Can the Stock Market Predict The Next Recession?

As of this morning’s cold open, the S&P 500 is down 7.5% or so.

The Fed is hiking interest rates. Mortgage rates are rising. Homebuilder stocks are getting annihilated. The economic recovery is well into its ninth year. The unemployment rate is the lowest it’s been in 50 years.

People are asking — are the markets predicting a recession?

The old joke is that the stock market has predicted 9 out of the last 5 recessions.

Investors assume the stock market is forward-looking, so when pundits begin “reading the tea leaves” to look for clues as to what may happen next the knee-jerk reaction is to look at the direction of stocks.

Historically speaking, the stock market hasn’t gotten ahead of many recessions.

Here’s a look at the performance of the S&P 500 using the returns 3, 6, and 12 months prior to the start of every recession since the late-1920s:

The lead up to March of 2001 was really the only meaningful correction that occurred before the onset of a recession and that was because of the dot-com crash which preceded the recession by around a year. Most of these other numbers look fairly run-of-the-mill and not out of the ordinary.

By my calculations, the S&P 500 has had 20 bear markets (down 20% or worse) and 27 corrections (down 10% but less than 20%) since 1928. The average losses saw stocks fall 24% and lasted 228 days from peak-to-trough.

Of those 47 double-digit sell-offs, 31 of them occurred outside of a recession and didn’t happen in the lead up to a recession.

That means around 66% of the time, the market has experienced a double-digit drawdown with no recession as the main cause.

Of those 31 which occurred outside of a recession, the losses were -18% over 154 days, on average.

We’ll have a recession at some point but odds are the stock market won’t tip us off ahead of time. In fact, most of the time people don’t even realize we’re in a recession until after it’s already begun. NBER typically gives the official word for a recession around the time they’re ending or already in the midst of a slowdown.

The recession that began in March 2001 wasn’t officially called a recession by NBER until November 2001, the month it ended. The recession that began in the summer of 1990 wasn’t determined until the spring of 1991. And the recession that began in the summer of 1981 wasn’t called a recession until January of 1982.

I suppose it’s possible the stock market has gotten more intelligent about sniffing out an oncoming recession.

It’s also possible the stock market just freaks out from time-to-time because there are so many other variables that move the markets outside of the economy. Since the market bottomed in early-2009 alone there have been corrections of -16.0%, -19.4%, -12.4%, -13.3%, and -10.2% in the S&P 500.

Every time stocks begin to fall it feels different. And maybe this time is.

But maybe it wouldn’t be the worst thing in the world for stocks to fall outside of a recession so fundamentals can play catch up a little bit. I wouldn’t mind seeing lower valuations and higher dividend yields in an environment where people don’t lose their jobs because of an economic slowdown.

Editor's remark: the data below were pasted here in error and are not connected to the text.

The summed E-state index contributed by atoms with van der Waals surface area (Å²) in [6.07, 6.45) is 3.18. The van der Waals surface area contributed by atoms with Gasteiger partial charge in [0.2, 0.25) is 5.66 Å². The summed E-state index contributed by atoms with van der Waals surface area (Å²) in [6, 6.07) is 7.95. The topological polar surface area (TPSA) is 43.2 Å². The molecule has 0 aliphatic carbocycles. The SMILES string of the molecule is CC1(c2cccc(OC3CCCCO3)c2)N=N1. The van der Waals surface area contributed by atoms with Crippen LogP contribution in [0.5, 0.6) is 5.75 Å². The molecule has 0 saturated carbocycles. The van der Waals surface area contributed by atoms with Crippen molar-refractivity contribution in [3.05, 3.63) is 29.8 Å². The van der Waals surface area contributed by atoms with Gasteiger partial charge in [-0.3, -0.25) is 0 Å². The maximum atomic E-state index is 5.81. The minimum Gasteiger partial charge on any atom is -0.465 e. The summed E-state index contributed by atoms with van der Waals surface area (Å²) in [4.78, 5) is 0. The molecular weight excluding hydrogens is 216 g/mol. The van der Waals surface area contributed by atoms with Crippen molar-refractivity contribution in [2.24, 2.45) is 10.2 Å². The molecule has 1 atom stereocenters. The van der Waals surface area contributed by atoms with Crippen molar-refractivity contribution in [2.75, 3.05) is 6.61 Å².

Further Reading:
Is the U.S. Due For a Recession?


This content, which contains security-related opinions and/or information, is provided for informational purposes only and should not be relied upon in any manner as professional advice, or an endorsement of any practices, products or services. There can be no guarantees or assurances that the views expressed here will be applicable for any particular facts or circumstances, and should not be relied upon in any manner. You should consult your own advisers as to legal, business, tax, and other related matters concerning any investment.

The commentary in this “post” (including any related blog, podcasts, videos, and social media) reflects the personal opinions, viewpoints, and analyses of the Ritholtz Wealth Management employees providing such comments, and should not be regarded the views of Ritholtz Wealth Management LLC. or its respective affiliates or as a description of advisory services provided by Ritholtz Wealth Management or performance returns of any Ritholtz Wealth Management Investments client.

References to any securities or digital assets, or performance data, are for illustrative purposes only and do not constitute an investment recommendation or offer to provide investment advisory services. Charts and graphs provided within are for informational purposes solely and should not be relied upon when making any investment decision. Past performance is not indicative of future results. The content speaks only as of the date indicated. Any projections, estimates, forecasts, targets, prospects, and/or opinions expressed in these materials are subject to change without notice and may differ or be contrary to opinions expressed by others.

The Compound Media, Inc., an affiliate of Ritholtz Wealth Management, receives payment from various entities for advertisements in affiliated podcasts, blogs and emails. Inclusion of such advertisements does not constitute or imply endorsement, sponsorship or recommendation thereof, or any affiliation therewith, by the Content Creator or by Ritholtz Wealth Management or any of its employees. Investments in securities involve the risk of loss. For additional advertisement disclaimers see here:

Please see disclosures here.